The line goes something like this: "if you are the head coach of the Philadelphia Eagles, you can go 2-14 as long as you beat the Dallas Cowboys twice."
That was probably true once upon a time. But in those days, the Eagles were a perennial doormat, and the Cowboys were seemingly always getting at least as far as the National Football Conference title game.
Much has been written of how the Cowboys' fortunes have flattened out. Since winning their last Super Bowl in 1995, the Cowboys are below .500. This would ordinarily thrill Eagles' fans. There's just one problem.
That Cowboys team on the other sideline looks a lot like this Eagles team.
When I describe a flashy wide receiver who gets a lot of attention but for whatever reason cannot be a team leader or even produce like a No. 1 receiver, am I talking about Dez Bryant or DeSean Jackson?
You want to talk defense? OK.
When I tell you about a defensive side that has a handful of highly-paid, highly-touted defensive players with All-Pro pedigree that nonetheless cannot be trusted with a lead late in a game, am I talking about those Cowboys (@BAL, NYG) or am I talking about these Eagles (@PIT, DET)?
And when I talk about a head coach who has in the past been considered well above average at his job, but who now deals with rumors of imminent firing almost daily because of clock management issues and the aforementioned defensive breakdowns, am I talking about Jason Garrett or Andy Reid?
True, party-line spewing stalwart Eagles owner Jeffrey Lurie will never be confused with the ongoing reality show that is Cowboys owner Jerry Jones. But Lurie did take a page out of Jones' script when he unnecessarily and foolishly announced prior to this season that another 8-8 season would not be good enough to convince Lurie to bring Reid back after his contract expires at the end of the season.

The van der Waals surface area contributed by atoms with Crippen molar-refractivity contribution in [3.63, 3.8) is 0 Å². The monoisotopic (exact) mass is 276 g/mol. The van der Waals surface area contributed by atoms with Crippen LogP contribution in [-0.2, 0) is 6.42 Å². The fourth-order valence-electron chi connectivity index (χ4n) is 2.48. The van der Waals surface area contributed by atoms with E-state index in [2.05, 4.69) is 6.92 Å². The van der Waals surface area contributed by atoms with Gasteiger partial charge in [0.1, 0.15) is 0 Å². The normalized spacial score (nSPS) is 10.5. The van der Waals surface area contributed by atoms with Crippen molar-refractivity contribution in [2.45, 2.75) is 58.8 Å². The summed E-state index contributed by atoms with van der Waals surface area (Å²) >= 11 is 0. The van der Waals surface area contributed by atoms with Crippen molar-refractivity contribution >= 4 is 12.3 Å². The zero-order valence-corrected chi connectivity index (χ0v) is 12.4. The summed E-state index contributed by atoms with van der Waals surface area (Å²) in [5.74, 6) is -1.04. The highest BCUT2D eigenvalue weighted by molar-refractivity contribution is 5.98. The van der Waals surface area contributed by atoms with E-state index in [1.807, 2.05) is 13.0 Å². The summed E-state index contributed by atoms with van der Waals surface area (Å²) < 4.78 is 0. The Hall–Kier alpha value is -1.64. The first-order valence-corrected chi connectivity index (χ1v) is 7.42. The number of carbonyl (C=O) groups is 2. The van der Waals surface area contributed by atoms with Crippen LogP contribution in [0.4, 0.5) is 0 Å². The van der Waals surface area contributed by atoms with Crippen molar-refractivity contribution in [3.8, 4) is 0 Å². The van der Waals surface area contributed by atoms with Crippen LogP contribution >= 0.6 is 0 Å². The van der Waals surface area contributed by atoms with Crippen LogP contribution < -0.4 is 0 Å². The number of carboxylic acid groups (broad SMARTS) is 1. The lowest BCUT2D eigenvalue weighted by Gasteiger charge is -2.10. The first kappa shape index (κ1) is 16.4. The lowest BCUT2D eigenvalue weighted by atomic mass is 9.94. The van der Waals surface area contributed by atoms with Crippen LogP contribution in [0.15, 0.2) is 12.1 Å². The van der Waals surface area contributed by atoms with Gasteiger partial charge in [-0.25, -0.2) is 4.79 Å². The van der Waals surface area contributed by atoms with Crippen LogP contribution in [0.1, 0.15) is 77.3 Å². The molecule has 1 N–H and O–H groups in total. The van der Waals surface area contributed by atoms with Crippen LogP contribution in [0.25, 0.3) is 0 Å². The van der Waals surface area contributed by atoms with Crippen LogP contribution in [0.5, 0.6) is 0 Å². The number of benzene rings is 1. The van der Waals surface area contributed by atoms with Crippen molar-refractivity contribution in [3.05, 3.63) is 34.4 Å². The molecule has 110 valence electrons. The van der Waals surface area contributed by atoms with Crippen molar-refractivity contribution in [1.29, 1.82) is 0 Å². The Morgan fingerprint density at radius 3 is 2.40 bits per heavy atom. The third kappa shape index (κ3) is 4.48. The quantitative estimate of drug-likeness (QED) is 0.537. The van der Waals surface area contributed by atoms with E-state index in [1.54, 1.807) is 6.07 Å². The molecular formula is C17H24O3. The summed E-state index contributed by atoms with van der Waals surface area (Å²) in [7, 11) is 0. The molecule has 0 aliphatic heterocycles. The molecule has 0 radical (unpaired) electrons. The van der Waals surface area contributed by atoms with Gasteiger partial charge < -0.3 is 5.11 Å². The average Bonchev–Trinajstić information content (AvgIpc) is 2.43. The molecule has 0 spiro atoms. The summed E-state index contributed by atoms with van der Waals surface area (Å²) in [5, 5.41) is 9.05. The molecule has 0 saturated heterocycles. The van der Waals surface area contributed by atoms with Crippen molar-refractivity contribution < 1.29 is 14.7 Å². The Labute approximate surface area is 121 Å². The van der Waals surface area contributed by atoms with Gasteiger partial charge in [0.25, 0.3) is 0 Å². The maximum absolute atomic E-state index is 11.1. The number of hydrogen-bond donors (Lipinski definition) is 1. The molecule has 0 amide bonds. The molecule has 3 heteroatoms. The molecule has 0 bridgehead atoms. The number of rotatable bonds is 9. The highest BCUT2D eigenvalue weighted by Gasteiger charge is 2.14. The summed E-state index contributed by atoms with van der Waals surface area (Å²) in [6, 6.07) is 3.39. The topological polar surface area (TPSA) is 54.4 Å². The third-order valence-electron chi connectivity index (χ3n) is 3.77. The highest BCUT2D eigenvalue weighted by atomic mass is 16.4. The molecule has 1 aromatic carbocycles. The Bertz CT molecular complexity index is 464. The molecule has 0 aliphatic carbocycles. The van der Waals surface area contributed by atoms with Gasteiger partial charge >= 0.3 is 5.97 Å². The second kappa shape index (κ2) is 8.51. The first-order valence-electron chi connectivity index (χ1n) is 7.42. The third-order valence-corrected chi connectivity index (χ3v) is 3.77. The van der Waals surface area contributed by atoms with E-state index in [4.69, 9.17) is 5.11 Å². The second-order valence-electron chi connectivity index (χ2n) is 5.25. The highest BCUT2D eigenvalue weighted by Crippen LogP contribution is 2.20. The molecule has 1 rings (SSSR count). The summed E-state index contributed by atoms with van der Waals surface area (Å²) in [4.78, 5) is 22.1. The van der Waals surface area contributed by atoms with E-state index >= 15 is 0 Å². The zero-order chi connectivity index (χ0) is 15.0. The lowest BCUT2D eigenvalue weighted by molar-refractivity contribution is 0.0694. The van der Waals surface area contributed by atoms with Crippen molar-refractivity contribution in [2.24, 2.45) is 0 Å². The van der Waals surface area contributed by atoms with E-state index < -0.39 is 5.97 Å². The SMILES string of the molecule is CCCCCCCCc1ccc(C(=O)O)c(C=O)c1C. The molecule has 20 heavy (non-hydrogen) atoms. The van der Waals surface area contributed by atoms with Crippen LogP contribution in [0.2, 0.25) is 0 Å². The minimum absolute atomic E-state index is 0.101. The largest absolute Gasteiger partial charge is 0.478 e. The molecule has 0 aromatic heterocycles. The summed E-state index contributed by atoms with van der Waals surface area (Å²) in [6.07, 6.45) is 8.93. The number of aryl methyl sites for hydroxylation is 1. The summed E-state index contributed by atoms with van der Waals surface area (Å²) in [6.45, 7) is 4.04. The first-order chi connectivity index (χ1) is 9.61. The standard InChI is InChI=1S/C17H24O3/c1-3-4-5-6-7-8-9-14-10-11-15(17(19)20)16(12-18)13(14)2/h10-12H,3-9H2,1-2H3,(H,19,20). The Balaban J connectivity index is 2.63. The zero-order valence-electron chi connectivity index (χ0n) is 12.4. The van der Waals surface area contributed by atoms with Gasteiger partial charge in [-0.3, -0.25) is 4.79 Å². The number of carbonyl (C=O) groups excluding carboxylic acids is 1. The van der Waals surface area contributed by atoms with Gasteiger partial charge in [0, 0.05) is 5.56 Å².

The Eagles have to win five of their last eight just to get to 8-8 now. And it is hard to win even one game without an offensive line (via dallasnews.com)
So has begun the walk to the gallows for Reid, a walk of undetermined length. He might get fired if the Eagles lose to the Cowboys and fall to 3-6. Or maybe Reid will be fired later in the season once the team is mathematically eliminated from the playoffs.
It would almost be cruel to compel Reid to coach his team on December 23 against the Redskins at Lincoln Financial Field, to send him out one more time to be booed mercilessly by a fanbase that has wanted him gone for a while now.
But Reid could call Chan Gailey, Dave Campo or Wade Phillips for advice on how to cope with that.
Maybe all of this is why Eagles/Cowboys week in Philadelphia has been so subdued. As of this writing, the game is not even sold out. It makes sense, though.
Watching the Eagles play a mirror image of themselves is no fun when both images are so ugly.